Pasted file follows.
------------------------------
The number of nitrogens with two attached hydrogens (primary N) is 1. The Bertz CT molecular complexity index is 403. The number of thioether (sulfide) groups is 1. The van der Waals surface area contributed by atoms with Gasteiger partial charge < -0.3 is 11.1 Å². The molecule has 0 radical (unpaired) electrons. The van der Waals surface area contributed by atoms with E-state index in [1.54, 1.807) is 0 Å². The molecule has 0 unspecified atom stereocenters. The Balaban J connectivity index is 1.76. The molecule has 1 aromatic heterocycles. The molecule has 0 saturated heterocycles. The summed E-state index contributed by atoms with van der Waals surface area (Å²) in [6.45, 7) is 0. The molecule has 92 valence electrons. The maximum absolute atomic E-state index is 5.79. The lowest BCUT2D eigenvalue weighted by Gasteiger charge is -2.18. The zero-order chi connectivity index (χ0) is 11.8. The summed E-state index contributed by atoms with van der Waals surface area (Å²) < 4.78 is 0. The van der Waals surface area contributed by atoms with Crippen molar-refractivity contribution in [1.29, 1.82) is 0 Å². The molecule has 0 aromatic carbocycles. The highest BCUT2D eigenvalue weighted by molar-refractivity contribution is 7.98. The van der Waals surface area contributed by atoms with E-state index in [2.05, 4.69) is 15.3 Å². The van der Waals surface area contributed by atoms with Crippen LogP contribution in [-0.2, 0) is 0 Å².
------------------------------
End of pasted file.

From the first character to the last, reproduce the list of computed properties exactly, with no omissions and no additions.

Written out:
The number of nitrogens with two attached hydrogens (primary N) is 1. The Bertz CT molecular complexity index is 403. The number of thioether (sulfide) groups is 1. The van der Waals surface area contributed by atoms with Gasteiger partial charge < -0.3 is 11.1 Å². The molecule has 0 radical (unpaired) electrons. The van der Waals surface area contributed by atoms with E-state index in [1.54, 1.807) is 0 Å². The molecule has 0 unspecified atom stereocenters. The Balaban J connectivity index is 1.76. The molecule has 1 aromatic heterocycles. The molecule has 0 saturated heterocycles. The summed E-state index contributed by atoms with van der Waals surface area (Å²) in [6.45, 7) is 0. The molecule has 92 valence electrons. The maximum absolute atomic E-state index is 5.79. The lowest BCUT2D eigenvalue weighted by Gasteiger charge is -2.18. The zero-order chi connectivity index (χ0) is 11.8. The summed E-state index contributed by atoms with van der Waals surface area (Å²) < 4.78 is 0. The van der Waals surface area contributed by atoms with Crippen molar-refractivity contribution in [1.29, 1.82) is 0 Å². The molecule has 0 aromatic carbocycles. The highest BCUT2D eigenvalue weighted by molar-refractivity contribution is 7.98. The van der Waals surface area contributed by atoms with E-state index in [2.05, 4.69) is 15.3 Å². The van der Waals surface area contributed by atoms with Crippen LogP contribution in [-0.2, 0) is 0 Å².